Today's Weather Affects Attitudes on Global Warming
Whether people accept manmade global warming as real may depend on the weather outside that particular day, a new study finds.
Social scientists have been puzzled over the disconnect between solid evidence showing that humans are causing the planet to warm and public acceptance of these findings, which seems to waver. (Poll: Are Humans Causing Global Warming?]
Weather and climate
The study results suggest that because global warming and climate are complex and long-term trends, people may be more likely to grasp onto a simpler, more easily accessible explanation — the weather.
"Global warming is so complex, it appears some people are ready to be persuaded by whether their own day is warmer or cooler than usual, rather than think about whether the entire world is becoming warmer or cooler," Ye Li, a postdoctoral researcher at the Columbia Business School's Center for Decision Sciences, said in a statement. "It is striking that society has spent so much money, time and effort educating people about this issue, yet people are still so easily influenced."
Li, the study’s lead researcher, added that this would be analogous to a person looking in his or her wallet to make a call on how well the economy is doing.
In fact, weather extremes, such as droughts and heat waves or walloping winter storms, tend to stir questions of climate, with skeptics questioning why they are digging themselves out of feet of snow in a supposedly warming world. (The World's Weirdest Weather)
However, climatologists explain that pinning climate change on a single event makes no sense, since climate includes the weather over the long term.
Research last year showed that about 75 percent of Americans accept human-caused global warming, a number that was down from 84 percent in 2007. Those researchers attributed the decline to perceptions of recent weather changes by those who are skeptical of climate change.
Swayed by the weather
In the new study, the researchers first surveyed 582 U.S. and Australian participants who reported how convinced they were "that global warming is happening," and how much they "personally worried about global warming." Participants also indicated how much colder or warmer the weather was from normal for that time of year.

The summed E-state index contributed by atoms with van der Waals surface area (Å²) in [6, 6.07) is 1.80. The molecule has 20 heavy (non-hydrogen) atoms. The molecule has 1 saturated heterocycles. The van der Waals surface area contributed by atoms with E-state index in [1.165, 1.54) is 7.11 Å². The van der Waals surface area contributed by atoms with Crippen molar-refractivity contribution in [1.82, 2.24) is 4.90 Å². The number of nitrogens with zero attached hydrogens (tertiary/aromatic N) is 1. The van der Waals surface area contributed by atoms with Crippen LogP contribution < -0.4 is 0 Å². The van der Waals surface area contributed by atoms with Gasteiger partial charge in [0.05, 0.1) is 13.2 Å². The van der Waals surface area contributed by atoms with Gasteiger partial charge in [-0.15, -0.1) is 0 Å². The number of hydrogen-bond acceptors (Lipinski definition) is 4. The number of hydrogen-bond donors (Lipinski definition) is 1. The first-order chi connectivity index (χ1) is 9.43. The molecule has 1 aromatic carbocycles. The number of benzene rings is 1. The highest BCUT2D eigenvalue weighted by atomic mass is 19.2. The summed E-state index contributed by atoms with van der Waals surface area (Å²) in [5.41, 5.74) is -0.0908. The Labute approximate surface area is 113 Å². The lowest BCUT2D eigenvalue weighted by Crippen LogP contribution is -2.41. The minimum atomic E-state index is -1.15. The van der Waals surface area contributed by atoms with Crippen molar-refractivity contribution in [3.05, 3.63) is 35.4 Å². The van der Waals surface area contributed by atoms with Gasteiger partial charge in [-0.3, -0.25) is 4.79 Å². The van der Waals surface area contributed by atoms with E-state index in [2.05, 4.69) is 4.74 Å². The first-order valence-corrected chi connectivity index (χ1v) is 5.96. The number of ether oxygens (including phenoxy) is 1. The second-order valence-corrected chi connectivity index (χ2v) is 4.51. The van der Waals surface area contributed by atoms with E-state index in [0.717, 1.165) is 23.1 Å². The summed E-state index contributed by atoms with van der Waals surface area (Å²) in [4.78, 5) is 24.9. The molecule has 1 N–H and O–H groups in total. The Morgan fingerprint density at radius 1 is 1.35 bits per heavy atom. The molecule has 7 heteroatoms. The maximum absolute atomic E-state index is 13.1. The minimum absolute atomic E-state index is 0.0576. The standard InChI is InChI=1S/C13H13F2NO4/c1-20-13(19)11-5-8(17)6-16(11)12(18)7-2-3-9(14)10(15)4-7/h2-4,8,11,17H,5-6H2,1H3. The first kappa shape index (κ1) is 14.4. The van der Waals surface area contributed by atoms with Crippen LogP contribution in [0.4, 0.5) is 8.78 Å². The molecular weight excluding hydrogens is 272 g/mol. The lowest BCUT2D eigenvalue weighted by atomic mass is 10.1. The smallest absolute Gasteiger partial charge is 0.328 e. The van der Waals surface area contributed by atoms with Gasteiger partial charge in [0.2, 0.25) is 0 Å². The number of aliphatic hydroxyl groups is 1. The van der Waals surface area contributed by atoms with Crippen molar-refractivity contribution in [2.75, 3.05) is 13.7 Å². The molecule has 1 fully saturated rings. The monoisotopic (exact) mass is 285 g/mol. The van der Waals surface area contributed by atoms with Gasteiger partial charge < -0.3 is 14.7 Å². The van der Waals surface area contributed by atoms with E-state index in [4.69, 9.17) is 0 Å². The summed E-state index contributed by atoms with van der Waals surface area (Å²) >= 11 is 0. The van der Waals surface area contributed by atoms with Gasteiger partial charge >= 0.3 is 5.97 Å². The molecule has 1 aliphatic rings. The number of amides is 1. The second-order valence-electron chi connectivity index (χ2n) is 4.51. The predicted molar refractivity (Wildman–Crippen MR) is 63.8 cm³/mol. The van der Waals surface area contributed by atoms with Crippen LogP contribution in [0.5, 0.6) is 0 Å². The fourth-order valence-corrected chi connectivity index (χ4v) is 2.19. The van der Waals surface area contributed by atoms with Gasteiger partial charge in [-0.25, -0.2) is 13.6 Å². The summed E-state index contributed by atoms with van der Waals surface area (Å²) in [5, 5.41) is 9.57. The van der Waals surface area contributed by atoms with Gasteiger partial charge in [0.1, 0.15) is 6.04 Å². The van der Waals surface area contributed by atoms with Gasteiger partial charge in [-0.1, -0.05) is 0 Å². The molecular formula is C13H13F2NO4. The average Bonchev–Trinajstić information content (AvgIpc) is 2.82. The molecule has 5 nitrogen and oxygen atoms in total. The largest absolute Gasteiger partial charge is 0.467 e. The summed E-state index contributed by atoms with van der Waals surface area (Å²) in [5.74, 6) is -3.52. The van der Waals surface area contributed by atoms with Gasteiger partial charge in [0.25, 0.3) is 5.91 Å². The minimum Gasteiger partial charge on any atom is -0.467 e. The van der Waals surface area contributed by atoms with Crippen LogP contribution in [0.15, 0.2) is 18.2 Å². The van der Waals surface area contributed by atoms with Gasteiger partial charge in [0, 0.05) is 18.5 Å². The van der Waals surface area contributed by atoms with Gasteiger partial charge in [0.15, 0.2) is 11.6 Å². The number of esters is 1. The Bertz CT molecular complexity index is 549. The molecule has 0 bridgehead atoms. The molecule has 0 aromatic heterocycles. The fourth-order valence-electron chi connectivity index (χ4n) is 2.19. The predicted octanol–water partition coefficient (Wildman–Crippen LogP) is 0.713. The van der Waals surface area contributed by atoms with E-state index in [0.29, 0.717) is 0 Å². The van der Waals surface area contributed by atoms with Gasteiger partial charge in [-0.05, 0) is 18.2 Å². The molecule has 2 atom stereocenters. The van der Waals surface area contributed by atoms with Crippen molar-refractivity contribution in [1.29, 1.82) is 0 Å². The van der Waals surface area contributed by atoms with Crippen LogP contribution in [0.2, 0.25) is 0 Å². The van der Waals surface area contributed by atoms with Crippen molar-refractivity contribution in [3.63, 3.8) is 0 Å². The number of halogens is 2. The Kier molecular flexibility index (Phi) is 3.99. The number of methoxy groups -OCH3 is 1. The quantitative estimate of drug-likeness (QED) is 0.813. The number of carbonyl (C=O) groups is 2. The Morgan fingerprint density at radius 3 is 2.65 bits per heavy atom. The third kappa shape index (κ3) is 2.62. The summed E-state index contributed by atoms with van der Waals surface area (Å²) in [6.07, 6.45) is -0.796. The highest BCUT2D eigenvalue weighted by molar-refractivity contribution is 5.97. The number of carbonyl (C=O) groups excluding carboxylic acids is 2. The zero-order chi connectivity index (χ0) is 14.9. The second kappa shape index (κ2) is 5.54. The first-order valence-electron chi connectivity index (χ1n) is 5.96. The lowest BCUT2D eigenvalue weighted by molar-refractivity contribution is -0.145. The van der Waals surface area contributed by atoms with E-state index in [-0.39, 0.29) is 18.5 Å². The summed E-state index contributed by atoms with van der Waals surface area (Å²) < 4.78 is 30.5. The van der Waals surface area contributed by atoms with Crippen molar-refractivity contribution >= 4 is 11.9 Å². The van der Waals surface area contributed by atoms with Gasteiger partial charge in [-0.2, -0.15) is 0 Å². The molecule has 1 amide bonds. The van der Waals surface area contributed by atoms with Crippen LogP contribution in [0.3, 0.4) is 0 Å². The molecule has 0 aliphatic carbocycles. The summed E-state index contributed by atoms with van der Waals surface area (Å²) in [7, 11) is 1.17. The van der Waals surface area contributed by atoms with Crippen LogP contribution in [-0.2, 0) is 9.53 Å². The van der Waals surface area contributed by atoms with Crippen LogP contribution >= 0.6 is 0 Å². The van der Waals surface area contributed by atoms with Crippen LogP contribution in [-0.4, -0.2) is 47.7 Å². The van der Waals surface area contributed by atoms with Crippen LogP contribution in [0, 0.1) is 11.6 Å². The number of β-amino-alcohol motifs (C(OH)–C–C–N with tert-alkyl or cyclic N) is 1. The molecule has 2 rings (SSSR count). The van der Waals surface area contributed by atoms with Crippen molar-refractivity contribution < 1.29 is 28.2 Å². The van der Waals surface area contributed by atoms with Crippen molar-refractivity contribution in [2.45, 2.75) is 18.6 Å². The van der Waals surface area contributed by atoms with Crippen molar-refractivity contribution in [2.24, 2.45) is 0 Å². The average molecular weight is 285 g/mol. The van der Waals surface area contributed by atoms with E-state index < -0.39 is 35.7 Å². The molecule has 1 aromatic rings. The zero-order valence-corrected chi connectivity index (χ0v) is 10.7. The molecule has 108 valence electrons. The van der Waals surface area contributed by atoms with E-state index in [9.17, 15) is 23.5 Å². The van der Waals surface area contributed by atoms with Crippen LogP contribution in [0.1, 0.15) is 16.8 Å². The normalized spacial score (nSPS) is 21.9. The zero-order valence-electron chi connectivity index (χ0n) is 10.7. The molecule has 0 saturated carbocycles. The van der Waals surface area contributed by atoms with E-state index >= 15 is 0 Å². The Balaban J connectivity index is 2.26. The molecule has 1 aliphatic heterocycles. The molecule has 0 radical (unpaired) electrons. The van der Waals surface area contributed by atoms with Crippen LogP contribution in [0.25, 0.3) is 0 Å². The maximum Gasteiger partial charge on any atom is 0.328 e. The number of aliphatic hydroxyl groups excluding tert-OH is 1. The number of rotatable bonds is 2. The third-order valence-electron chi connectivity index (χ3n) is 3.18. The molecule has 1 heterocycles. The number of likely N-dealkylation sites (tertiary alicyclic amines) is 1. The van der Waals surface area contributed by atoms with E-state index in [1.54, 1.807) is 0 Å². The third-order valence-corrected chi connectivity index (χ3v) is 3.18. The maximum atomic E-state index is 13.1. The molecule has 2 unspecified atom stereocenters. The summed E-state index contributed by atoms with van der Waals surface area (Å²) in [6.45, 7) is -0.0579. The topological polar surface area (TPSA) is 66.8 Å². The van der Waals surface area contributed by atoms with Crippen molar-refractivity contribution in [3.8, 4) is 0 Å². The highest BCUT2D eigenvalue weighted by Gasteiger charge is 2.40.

"People who thought the current day's temperature was warmer than usual were more likely to believe in and worry about global warming than people who thought the current day’s temperature was colder than usual," the researchers write in the current issue of the journal Psychological Science. For those who said the weather was either "much colder" or "much warmer" than usual, there was a 1-point difference on a 4-point scale in both belief and concern about global warming.
The team used a statistical model to figure out whether a person's views of global warming affected their ratings of temperature (perhaps these individuals are more attuned to the weather) rather than the other way around. Results showed that wasn't the case, suggesting temperature was causing the beliefs and concerns about global warming.
To find out whether these swayed beliefs affected behavior, the team had a different set of 251 participants answer the same questions as in the study but also indicate whether they'd donate some of the fee awarded for participating in the study to the Clean Air-Cool Planet, an organization focused on finding and promoting global warming solutions.
Sixty-three percent of participants who rated the day as much warmer than usual donated money, with an average donation of $2.04, whereas just 24 percent of participants who rated weather as much colder than usual donated, with the average donation being 48 cents.
The researchers interpret the results as suggesting people in general use an easily accessible judgment (current weather) instead of a more complex and less accessible one (global temperature trends) when thinking about climate change.
You can follow LiveSciencemanaging editor Jeanna Bryner on Twitter @jeannabryner.
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Jeanna served as editor-in-chief of Live Science. Previously, she was an assistant editor at Scholastic's Science World magazine. Jeanna has an English degree from Salisbury University, a master's degree in biogeochemistry and environmental sciences from the University of Maryland, and a graduate science journalism degree from New York University. She has worked as a biologist in Florida, where she monitored wetlands and did field surveys for endangered species. She also received an ocean sciences journalism fellowship from Woods Hole Oceanographic Institution.
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